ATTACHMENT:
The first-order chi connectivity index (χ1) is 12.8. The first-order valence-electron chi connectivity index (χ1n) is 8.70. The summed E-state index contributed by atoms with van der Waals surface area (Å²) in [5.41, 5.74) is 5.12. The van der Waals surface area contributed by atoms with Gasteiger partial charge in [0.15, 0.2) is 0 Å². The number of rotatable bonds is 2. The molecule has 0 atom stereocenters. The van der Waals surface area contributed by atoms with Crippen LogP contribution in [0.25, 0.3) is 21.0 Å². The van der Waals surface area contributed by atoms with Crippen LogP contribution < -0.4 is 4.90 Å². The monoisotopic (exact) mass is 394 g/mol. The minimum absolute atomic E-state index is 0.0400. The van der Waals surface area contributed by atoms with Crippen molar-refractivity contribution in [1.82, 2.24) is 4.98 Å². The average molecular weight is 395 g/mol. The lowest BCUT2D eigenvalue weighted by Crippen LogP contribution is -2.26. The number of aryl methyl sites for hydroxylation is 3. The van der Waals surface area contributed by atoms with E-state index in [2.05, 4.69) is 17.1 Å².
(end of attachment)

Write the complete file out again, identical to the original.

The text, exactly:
The first-order chi connectivity index (χ1) is 12.8. The first-order valence-electron chi connectivity index (χ1n) is 8.70. The summed E-state index contributed by atoms with van der Waals surface area (Å²) in [5.41, 5.74) is 5.12. The van der Waals surface area contributed by atoms with Gasteiger partial charge in [0.15, 0.2) is 0 Å². The number of rotatable bonds is 2. The molecule has 0 atom stereocenters. The van der Waals surface area contributed by atoms with Crippen LogP contribution in [0.25, 0.3) is 21.0 Å². The van der Waals surface area contributed by atoms with Crippen LogP contribution < -0.4 is 4.90 Å². The monoisotopic (exact) mass is 394 g/mol. The minimum absolute atomic E-state index is 0.0400. The van der Waals surface area contributed by atoms with Crippen molar-refractivity contribution in [1.82, 2.24) is 4.98 Å². The average molecular weight is 395 g/mol. The lowest BCUT2D eigenvalue weighted by Crippen LogP contribution is -2.26. The number of aryl methyl sites for hydroxylation is 3. The van der Waals surface area contributed by atoms with E-state index in [2.05, 4.69) is 17.1 Å².